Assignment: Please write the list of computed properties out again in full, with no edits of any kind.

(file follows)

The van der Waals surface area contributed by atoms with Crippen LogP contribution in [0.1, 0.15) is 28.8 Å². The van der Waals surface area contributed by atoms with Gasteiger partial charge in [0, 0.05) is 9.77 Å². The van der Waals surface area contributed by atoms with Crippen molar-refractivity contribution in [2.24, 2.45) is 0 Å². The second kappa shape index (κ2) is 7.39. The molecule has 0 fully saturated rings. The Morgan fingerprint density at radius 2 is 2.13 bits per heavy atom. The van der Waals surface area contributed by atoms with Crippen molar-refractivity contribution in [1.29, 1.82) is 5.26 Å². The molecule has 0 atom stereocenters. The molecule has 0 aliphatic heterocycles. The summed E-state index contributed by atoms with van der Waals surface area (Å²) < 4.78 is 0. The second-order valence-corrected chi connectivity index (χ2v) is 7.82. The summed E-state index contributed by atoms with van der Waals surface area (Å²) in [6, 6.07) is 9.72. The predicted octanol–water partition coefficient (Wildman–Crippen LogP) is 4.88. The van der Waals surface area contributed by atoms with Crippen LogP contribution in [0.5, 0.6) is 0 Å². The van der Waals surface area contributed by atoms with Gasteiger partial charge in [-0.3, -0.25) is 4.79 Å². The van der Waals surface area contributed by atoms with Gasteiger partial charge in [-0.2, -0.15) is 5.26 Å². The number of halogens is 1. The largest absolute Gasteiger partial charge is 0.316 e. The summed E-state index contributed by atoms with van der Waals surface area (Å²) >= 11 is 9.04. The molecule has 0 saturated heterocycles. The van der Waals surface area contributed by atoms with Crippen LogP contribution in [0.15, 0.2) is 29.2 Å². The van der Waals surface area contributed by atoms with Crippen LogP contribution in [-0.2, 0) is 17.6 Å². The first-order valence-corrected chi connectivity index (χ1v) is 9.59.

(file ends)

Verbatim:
The van der Waals surface area contributed by atoms with Crippen LogP contribution in [0.1, 0.15) is 28.8 Å². The van der Waals surface area contributed by atoms with Gasteiger partial charge in [0, 0.05) is 9.77 Å². The van der Waals surface area contributed by atoms with Crippen molar-refractivity contribution in [2.24, 2.45) is 0 Å². The second kappa shape index (κ2) is 7.39. The molecule has 0 fully saturated rings. The Morgan fingerprint density at radius 2 is 2.13 bits per heavy atom. The van der Waals surface area contributed by atoms with Crippen molar-refractivity contribution in [1.29, 1.82) is 5.26 Å². The molecule has 0 atom stereocenters. The molecule has 0 aliphatic heterocycles. The summed E-state index contributed by atoms with van der Waals surface area (Å²) < 4.78 is 0. The second-order valence-corrected chi connectivity index (χ2v) is 7.82. The summed E-state index contributed by atoms with van der Waals surface area (Å²) in [6, 6.07) is 9.72. The predicted octanol–water partition coefficient (Wildman–Crippen LogP) is 4.88. The van der Waals surface area contributed by atoms with Crippen LogP contribution in [0.5, 0.6) is 0 Å². The van der Waals surface area contributed by atoms with Gasteiger partial charge in [-0.3, -0.25) is 4.79 Å². The van der Waals surface area contributed by atoms with Gasteiger partial charge in [-0.2, -0.15) is 5.26 Å². The number of halogens is 1. The largest absolute Gasteiger partial charge is 0.316 e. The summed E-state index contributed by atoms with van der Waals surface area (Å²) >= 11 is 9.04. The molecule has 0 saturated heterocycles. The van der Waals surface area contributed by atoms with Crippen LogP contribution in [0.15, 0.2) is 29.2 Å². The van der Waals surface area contributed by atoms with Crippen LogP contribution in [-0.2, 0) is 17.6 Å². The first-order valence-corrected chi connectivity index (χ1v) is 9.59.